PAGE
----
Russell Zimmerman: …It’s about $27.50 a month including GST for the machine. The line rental is around about $30 per month. So there’s $60 to $65 a month on those two things. Then typically you’ve got a merchant service fee, and the merchant service fee in average terms for a small retailer, they should be able to get it for under the 1% of the transaction fee, for Visa and Mastercard. The Reserve Bank will have rates up on their site that will give you these figures and they might alter slightly to what I’m giving you. And EFTPOS generally for most retailers is a clip per transaction, and that clip per transaction is probably something like 14 or 15 cents a transaction.

Now again, it depends what type of business you’re in. If you’re selling shoes at a $150 a throw, 15 cents a transaction isn’t terribly much. But if you’re in a newsagency or maybe a dry cleaners, you might be doing a lot of clips, but not at much money – you might be doing a three or four dollar sale, and all of a sudden you take 15 cents out of it for an EFTPOS transaction and that becomes quite a much higher fee.

EFTPOS made some changes to their merchant service fee and we had a retailer who has got a number of grocery stores throughout the country – smaller grocery stores – and I think his bottom line was going to change by half a million dollars. Let me tell you that’s a hell of a lot of money off your bottom line.

BIT: How have those changes affected retailers?

Russell Zimmerman: The fee [for EFTPOS transactions] virtually doubled - if you were paying 6 cents, you jumped from 6 cents to about 13 cents overnight. The whole system was changed. The retailer is being charged more.

It didn’t go down with a lot of [retailers] very well. If you are a footwear retailer or a clothing retailer and you’re selling goods at $150, to lose 6 cents on tem is probably negligible. I’m not trying to be flippant about it, but yes it’s an extra cost in your business... but the problem is the EFTPOS card is generally used for what I call low volume, high value transactions. When I’m talking about low value, I’m talking about sub-$30, with lots and lots of transactions. So there might be, I don’t know, hundreds of transactions a day. With a credit card, they then tend to be things that are well over $30 - clothing, footwear, large purchases in hardware stores, that type of thing – so $50+ charges, and you’re paying a percentage of them…

BIT: Is there any move by retailers to avoid these costs?

Russell Zimmerman: How can you avoid them? The only way you can avoid them is to install your own switch. There are only two retailers in Australia who have their own switching arrangements; one is Coles and one’s Woolworths... What they do is they virtually avoid having an acquiring bank - they are their own acquirer. So Coles and Woolworths deal directly with the issuing bank in most cases, so save a lot of money. To install a switch at the moment in Australia I think, I heard figures floating around yesterday that Woolworths spent $80 million on a switch. It’s a lot dearer than what the average retailer could afford to put in.

Are there likely to be changes? Absolutely. The Reserve Bank has put out the fact that they want to put a hub in the marketplace. What you have to do now is join up to what they call the bilateral system to do a deal, particularly on EFTPOS, when you own your own switch. Well, if they put a hub in, that will make a total difference and it will make it a little bit easier for some of the larger retail chains – you certainly won’t get the Mum and Dad stores – but the larger retail chains will probably put their own switch in and start dealing directly with the system. But that’s still a couple of years away before they even put a hub in rather than use what’s currently known as the bilateral system.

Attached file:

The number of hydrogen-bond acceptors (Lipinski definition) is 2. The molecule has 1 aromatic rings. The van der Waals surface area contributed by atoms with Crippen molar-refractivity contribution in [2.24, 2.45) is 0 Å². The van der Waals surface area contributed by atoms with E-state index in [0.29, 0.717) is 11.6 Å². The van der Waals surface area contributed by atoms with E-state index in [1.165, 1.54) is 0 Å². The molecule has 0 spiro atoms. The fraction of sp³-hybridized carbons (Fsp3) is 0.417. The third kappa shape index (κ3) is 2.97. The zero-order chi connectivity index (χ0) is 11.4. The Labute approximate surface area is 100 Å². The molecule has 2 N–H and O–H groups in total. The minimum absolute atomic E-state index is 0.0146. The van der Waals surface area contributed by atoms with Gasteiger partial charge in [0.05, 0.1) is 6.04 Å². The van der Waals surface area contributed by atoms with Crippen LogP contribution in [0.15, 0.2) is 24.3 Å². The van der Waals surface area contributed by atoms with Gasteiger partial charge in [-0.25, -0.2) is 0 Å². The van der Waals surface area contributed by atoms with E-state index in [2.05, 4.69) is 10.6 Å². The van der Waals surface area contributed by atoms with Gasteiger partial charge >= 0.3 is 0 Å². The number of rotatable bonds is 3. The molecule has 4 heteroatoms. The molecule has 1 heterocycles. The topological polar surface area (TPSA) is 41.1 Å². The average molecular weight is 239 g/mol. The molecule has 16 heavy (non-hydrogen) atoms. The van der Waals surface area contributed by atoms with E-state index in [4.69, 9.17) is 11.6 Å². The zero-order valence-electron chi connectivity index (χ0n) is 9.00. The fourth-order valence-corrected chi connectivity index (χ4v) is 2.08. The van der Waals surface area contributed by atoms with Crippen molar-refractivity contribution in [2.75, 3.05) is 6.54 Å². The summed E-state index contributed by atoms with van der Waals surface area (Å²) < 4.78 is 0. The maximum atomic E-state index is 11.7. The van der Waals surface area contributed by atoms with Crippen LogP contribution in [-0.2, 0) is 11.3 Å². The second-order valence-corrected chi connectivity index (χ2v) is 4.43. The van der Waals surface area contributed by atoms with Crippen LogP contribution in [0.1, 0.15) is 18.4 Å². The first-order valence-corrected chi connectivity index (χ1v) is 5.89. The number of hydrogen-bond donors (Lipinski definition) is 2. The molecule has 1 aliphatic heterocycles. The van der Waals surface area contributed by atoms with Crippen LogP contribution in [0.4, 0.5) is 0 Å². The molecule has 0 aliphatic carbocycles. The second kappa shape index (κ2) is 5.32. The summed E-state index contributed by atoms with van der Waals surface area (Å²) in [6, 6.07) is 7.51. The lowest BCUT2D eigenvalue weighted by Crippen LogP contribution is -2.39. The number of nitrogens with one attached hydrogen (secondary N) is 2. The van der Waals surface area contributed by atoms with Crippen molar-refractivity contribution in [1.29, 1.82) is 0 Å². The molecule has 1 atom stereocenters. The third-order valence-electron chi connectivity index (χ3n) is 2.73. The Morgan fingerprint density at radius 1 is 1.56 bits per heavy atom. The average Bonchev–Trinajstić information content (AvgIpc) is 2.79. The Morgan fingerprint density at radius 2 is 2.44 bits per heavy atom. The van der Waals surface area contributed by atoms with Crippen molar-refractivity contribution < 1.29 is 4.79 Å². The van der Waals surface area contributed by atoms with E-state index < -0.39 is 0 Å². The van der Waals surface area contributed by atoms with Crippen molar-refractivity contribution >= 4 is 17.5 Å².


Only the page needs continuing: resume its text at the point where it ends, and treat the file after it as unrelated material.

BIT: What if retailers didn’t use POS terminals, used tablet computers instead? Would that be cheaper?

Russell Zimmerman: No, because you’ve still got to eventually put it back to an acquiring bank. The only thing you might eventually avoid is the cost of renting the terminal. If you go into an Apple store I think they use a mobile phone – I’m not quite sure how Apple does it. The terminal is not the cost. The cost comes in in the merchant service fee. That’s really where all the costs come in.

I can’t speak specifically about these tablets that people are putting in, but look I think that one of the things you’re going to see is some vast changes in the payment industry over the next 2,3 ,4 5, years. If I use a very simple analogy, if you and I go out for lunch together and I pick up the bill at the end and you say to me, “look, I’ll fix you up for that” - at the moment you can only probably pay me cash or you can ask me for a whole lot of details about my bank account and you can deposit the money in my bank account. That’s very cumbersome.

I would reckon that within five years and maybe under, if you and I go out for lunch and I pay for lunch and you say “Right, look I’ll fix that up and put that into your account, what’s your mobile phone number?” - I give you my mobile phone number, you will then transfer that cash in and it will be in real-time technology, so I will be able to actually sit there on my mobile phone and see that you have deposited half the cost of the lunch in my bank account and I now have that money in my bank account. That is where technology is moving to, and most definitely the iPhones and tablets, or as they now call them phablets, I’m told, then we will be using those sorts of things to make payments to retailers, even. That will be done probably with a chip in the phone or in the phablet, and you will probably tap on it, and even rather than put your PIN number in on the machine that the retailer has, you’ll probably put your PIN number in the phone or phablet, and the transaction will come through that way and you’ll probably get a receipt back to your mobile phone or phablet. Technology is moving very quickly.

BIT: You recently complemented Western Australia on making changes to payroll tax. What is the ARA’s position on payroll tax?

Russell Zimmerman: It’s a disincentive to employ people and we would like to see all states remove payroll tax as quickly as they possibly can. It’s logical to say that if payroll tax was removed, more people would get employed. If you’ve got a business and let’s say you’ve got a payroll of, let’s say $600,000, and you want to put another employee on, and you want to pay them $60,000 and you’re in NSW, all of a sudden you’re going to hit the – I think the threshold is $650,000 – you’re going to go over the threshold and you’re going to start paying payroll tax. Why would you want to do it? All of a sudden your costs increase. So it’s a disincentive and our view is it should be one of those taxes that state governments should be working toward removing completely…